Zen and Xander Undone by Amy Kathleen Ryan
Source: Personal Bookshelf
Grade: 3 stars out of 5
Ever since their mom past away, Zen and Xander have dealt with their grief in different ways. Zen turned to martial arts as a physical outlet while Xander turned to late night parties and drugs despite her exceedingly intelligence having been accepted to both CalTech and MIT. Zen although being the younger sister is watching out for Xander for her fighting skills comes in handy against unwanted men. Adam, however, Zen and Xander’s next door neighbor, is wanted. But ever so often a letter from their mother shows up and it breaks them even more.
There is nothing characteristically great about Zen and Xander Undone. It can be the fact that the novel is fairly short, clocking in at 200 some pages. It can also be because the novel focuses so much more on Xander that I lost Zen making the first person narration worthless. I do specifically recall her back pains for Zen—just a lot of back straining.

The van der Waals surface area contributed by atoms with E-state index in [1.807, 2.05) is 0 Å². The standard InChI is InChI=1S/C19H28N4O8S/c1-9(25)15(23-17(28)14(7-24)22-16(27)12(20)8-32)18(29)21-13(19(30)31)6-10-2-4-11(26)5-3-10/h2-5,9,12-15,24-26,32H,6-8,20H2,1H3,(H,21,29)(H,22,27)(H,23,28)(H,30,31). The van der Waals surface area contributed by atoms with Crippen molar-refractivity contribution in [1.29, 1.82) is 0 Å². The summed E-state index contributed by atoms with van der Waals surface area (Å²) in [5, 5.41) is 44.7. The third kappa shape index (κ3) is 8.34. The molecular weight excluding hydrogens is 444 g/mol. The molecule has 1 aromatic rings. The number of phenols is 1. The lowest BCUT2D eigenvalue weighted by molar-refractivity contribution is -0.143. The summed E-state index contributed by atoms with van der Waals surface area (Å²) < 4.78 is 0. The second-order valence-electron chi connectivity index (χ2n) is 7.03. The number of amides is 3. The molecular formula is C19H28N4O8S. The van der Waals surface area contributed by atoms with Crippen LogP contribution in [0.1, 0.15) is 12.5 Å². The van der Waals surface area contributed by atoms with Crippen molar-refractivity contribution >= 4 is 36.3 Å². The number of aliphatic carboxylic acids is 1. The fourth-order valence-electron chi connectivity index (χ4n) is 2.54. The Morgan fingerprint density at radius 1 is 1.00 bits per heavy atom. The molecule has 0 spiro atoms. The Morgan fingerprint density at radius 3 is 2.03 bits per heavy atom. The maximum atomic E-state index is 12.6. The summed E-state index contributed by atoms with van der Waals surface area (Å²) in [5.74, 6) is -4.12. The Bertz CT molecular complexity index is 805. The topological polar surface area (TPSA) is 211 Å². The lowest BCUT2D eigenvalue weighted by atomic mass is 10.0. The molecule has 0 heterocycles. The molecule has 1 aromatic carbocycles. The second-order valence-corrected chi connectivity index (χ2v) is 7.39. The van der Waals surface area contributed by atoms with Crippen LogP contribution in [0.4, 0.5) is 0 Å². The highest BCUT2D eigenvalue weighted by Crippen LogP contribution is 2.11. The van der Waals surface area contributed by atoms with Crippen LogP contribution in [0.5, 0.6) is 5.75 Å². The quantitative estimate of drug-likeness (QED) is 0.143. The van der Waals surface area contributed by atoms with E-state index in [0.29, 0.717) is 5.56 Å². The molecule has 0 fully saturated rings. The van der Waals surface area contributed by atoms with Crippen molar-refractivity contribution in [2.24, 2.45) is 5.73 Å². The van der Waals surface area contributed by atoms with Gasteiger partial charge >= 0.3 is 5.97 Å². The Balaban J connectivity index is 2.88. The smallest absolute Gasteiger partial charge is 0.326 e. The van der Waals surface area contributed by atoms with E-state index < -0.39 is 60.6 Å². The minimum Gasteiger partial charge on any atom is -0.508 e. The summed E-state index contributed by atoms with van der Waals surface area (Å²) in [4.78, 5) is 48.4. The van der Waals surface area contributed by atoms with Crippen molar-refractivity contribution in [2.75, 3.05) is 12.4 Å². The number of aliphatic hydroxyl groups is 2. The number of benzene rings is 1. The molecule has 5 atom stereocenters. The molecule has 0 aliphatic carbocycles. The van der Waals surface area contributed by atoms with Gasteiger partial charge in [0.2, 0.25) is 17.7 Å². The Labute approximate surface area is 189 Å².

The various methods of grief—hidden from the world, physical violence, and destruction of oneself—are well done. The typical denial of death is not there, which is surprising considering the fact that letters and packages are being delivered to them. In the end, however, I still feel that the novel presented nothing wrenching or addicting to the reader making the novel feel longer than it truly was. It may seem like an oxymoron, a long short book, but it felt endless at times yet when it was done, it felt incomplete.
I do happen to like Paul, another male interest you shall meet. He added the extra oomph and comedic humor that every book needs.
Sorry, but there's just something oily and stringy about it. I like this other version better.